I’ve upgraded just before the Japan travelling to the current iPhone generation. I was expecting some improved battery life but I did not dare to think I would get THIS.
I’ve taken the last 3 generations of iPhones on trips to Japan and they all went through the same exercises and quite comparable day schedules.
The amount of navigation, screen-time, taking pictures and just browsing the web / translating led to all 3 previous generations to be out-of-juice just around half-day.
Not this generation. Apparently something has changed. Not really in terms of screen time – screen on-time got better, but not as great as the overall usage time of the device with screen off.
In regards of how much power and runtime I am getting out of the device without having to reach for a batter pack or power supply is astonishing. I am using my Apple Watch for navigation clues so I am not really reaching out for the phone for that. But that means the phone is constantly used otherwise to make pictures, payments, translations….
I am comfortably leaving all battery packs and chargers at home when all the time before I was charging the phones at lunchtime for the first time. I usually had to charge 2 times a day to get through.
With this generations iPhone 11 Pro I am getting through the whole day and reach the hotel just before getting down to 20%.
I am still using it all throughout the day. But this is such a relief that I am confidently getting through a full day of fun. Thumbs up Apple!
RTL-SDR is a very cheap ~$25 USB dongle that can be used as a computer based radio scanner for receiving live radio signals in your area (no internet required). Depending on the particular model it could receive frequencies from 500 kHz up to 1.75 GHz. Most software for the RTL-SDR is also community developed, and provided free of charge.
The origins of RTL-SDR stem from mass produced DVB-T TV tuner dongles that were based on the RTL2832U chipset. With the combined efforts of Antti Palosaari, Eric Fry and Osmocom (in particular Steve Markgraf) it was found that the raw I/Q data on the RTL2832U chipset could be accessed directly, which allowed the DVB-T TV tuner to be converted into a wideband software defined radio via a custom software driver developed by Steve Markgraf. If you’ve ever enjoyed the RTL-SDR project please consider donating to Osmocom via Open Collective as they are the ones who developed the drivers and brought RTL-SDR to life.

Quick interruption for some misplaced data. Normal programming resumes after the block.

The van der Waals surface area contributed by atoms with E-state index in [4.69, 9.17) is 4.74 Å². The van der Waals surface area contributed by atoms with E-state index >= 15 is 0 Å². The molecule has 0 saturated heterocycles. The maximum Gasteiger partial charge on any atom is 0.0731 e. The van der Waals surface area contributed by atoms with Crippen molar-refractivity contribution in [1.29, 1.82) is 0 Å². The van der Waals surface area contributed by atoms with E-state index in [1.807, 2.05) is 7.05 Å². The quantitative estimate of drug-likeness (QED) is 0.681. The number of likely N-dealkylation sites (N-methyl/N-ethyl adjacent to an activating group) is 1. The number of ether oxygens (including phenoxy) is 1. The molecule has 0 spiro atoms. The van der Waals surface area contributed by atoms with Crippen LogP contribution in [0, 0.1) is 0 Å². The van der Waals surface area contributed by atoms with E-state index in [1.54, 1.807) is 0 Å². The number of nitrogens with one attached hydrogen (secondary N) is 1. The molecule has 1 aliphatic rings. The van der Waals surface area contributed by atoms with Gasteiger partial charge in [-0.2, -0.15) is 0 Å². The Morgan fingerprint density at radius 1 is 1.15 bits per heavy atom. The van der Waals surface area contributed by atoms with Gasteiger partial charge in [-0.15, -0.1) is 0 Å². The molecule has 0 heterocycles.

Apparently my choice of purchasing the HD-DVD drive for the Xbox 360 will ultimately pay off!! As we all know Bluray won that format war back in the days.
But now it seems that this below would be useable for something:
Over the life of nuclear fuel, inhomogeneous structures develop, negatively impacting thermal properties. New fuels are under development, but require more accurate knowledge of how the properties change to model performance and determine safe operational conditions.
Measurement systems capable of small–scale, pointwise thermal property measurements and low cost are necessary to measure these properties and integrate into hot cells where electronics are likely to fail during fuel investigation. This project develops a cheaper, smaller, and easily replaceable Fluorescent Scanning Thermal Microscope (FSTM) using the blue laser and focusing circuitry from an Xbox HD-DVD player.
Can you display VGA and play audio on a Cortex-M4 in pure Rust? The short answer is yes, yes you can! Minus the hand-unrolled assembler loop for fixing the phase error in the RGB output. But we don’t talk about that in polite company.